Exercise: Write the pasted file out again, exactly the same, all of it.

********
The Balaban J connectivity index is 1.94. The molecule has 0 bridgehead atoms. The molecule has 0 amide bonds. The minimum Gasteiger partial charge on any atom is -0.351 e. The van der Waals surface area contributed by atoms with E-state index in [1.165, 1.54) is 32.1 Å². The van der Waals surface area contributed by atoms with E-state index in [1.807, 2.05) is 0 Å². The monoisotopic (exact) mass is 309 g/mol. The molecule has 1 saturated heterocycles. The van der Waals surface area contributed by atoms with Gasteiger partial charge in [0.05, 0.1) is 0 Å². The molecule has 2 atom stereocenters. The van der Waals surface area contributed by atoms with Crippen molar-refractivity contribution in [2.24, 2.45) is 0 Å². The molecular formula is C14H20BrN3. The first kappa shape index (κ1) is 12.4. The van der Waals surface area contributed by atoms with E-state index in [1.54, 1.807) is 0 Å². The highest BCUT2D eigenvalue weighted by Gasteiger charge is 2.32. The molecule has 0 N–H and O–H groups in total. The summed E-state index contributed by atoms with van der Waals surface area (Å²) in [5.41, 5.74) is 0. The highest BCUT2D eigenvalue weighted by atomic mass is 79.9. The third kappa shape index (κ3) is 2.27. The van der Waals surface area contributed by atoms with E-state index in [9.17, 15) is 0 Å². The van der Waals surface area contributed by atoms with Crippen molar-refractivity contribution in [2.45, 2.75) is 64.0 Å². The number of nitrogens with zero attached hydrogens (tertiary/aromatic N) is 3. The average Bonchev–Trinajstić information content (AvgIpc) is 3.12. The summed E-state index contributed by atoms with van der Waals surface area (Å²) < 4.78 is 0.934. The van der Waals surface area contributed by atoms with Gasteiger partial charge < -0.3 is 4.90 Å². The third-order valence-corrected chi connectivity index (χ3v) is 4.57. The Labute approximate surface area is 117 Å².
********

The Balaban J connectivity index is 1.94. The molecule has 0 bridgehead atoms. The molecule has 0 amide bonds. The minimum Gasteiger partial charge on any atom is -0.351 e. The van der Waals surface area contributed by atoms with E-state index in [1.165, 1.54) is 32.1 Å². The van der Waals surface area contributed by atoms with E-state index in [1.807, 2.05) is 0 Å². The monoisotopic (exact) mass is 309 g/mol. The molecule has 1 saturated heterocycles. The van der Waals surface area contributed by atoms with Gasteiger partial charge in [0.05, 0.1) is 0 Å². The molecule has 2 atom stereocenters. The van der Waals surface area contributed by atoms with Crippen molar-refractivity contribution in [2.24, 2.45) is 0 Å². The molecular formula is C14H20BrN3. The first kappa shape index (κ1) is 12.4. The van der Waals surface area contributed by atoms with E-state index in [1.54, 1.807) is 0 Å². The highest BCUT2D eigenvalue weighted by Gasteiger charge is 2.32. The molecule has 0 N–H and O–H groups in total. The summed E-state index contributed by atoms with van der Waals surface area (Å²) in [5.41, 5.74) is 0. The highest BCUT2D eigenvalue weighted by atomic mass is 79.9. The third kappa shape index (κ3) is 2.27. The van der Waals surface area contributed by atoms with E-state index in [9.17, 15) is 0 Å². The van der Waals surface area contributed by atoms with Crippen molar-refractivity contribution in [2.45, 2.75) is 64.0 Å². The number of nitrogens with zero attached hydrogens (tertiary/aromatic N) is 3. The average Bonchev–Trinajstić information content (AvgIpc) is 3.12. The summed E-state index contributed by atoms with van der Waals surface area (Å²) < 4.78 is 0.934. The van der Waals surface area contributed by atoms with Gasteiger partial charge < -0.3 is 4.90 Å². The third-order valence-corrected chi connectivity index (χ3v) is 4.57. The Labute approximate surface area is 117 Å².